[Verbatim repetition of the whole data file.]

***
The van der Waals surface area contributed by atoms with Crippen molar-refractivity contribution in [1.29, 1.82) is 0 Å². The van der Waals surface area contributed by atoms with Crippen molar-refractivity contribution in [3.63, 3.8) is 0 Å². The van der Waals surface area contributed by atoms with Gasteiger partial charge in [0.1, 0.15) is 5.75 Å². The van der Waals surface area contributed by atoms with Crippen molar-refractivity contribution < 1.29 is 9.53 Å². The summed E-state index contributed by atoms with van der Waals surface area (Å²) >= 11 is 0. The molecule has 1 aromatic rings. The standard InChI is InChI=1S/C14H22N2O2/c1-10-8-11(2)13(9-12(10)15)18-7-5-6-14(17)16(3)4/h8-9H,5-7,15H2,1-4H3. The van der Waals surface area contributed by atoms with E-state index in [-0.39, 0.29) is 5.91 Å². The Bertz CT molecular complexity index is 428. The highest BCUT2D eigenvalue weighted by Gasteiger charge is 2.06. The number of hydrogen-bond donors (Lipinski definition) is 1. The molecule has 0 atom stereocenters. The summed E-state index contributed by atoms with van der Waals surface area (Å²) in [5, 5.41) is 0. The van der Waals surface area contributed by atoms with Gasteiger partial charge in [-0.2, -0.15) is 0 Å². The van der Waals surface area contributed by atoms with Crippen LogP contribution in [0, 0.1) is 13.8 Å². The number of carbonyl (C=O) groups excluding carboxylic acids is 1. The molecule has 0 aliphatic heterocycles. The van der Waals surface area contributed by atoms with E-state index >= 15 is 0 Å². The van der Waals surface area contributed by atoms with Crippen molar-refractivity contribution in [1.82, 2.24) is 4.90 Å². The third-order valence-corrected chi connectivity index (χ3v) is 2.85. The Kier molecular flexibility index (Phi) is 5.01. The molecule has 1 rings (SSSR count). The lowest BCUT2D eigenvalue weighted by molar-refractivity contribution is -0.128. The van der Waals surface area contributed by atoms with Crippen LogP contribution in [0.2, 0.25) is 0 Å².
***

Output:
The van der Waals surface area contributed by atoms with Crippen molar-refractivity contribution in [1.29, 1.82) is 0 Å². The van der Waals surface area contributed by atoms with Crippen molar-refractivity contribution in [3.63, 3.8) is 0 Å². The van der Waals surface area contributed by atoms with Gasteiger partial charge in [0.1, 0.15) is 5.75 Å². The van der Waals surface area contributed by atoms with Crippen molar-refractivity contribution < 1.29 is 9.53 Å². The summed E-state index contributed by atoms with van der Waals surface area (Å²) >= 11 is 0. The molecule has 1 aromatic rings. The standard InChI is InChI=1S/C14H22N2O2/c1-10-8-11(2)13(9-12(10)15)18-7-5-6-14(17)16(3)4/h8-9H,5-7,15H2,1-4H3. The van der Waals surface area contributed by atoms with E-state index in [-0.39, 0.29) is 5.91 Å². The Bertz CT molecular complexity index is 428. The highest BCUT2D eigenvalue weighted by Gasteiger charge is 2.06. The number of hydrogen-bond donors (Lipinski definition) is 1. The molecule has 0 atom stereocenters. The summed E-state index contributed by atoms with van der Waals surface area (Å²) in [5, 5.41) is 0. The van der Waals surface area contributed by atoms with Gasteiger partial charge in [-0.2, -0.15) is 0 Å². The van der Waals surface area contributed by atoms with Crippen LogP contribution in [0, 0.1) is 13.8 Å². The number of carbonyl (C=O) groups excluding carboxylic acids is 1. The molecule has 0 aliphatic heterocycles. The van der Waals surface area contributed by atoms with E-state index >= 15 is 0 Å². The van der Waals surface area contributed by atoms with Crippen molar-refractivity contribution in [1.82, 2.24) is 4.90 Å². The third-order valence-corrected chi connectivity index (χ3v) is 2.85. The Kier molecular flexibility index (Phi) is 5.01. The molecule has 1 rings (SSSR count). The lowest BCUT2D eigenvalue weighted by molar-refractivity contribution is -0.128. The van der Waals surface area contributed by atoms with Crippen LogP contribution in [0.2, 0.25) is 0 Å².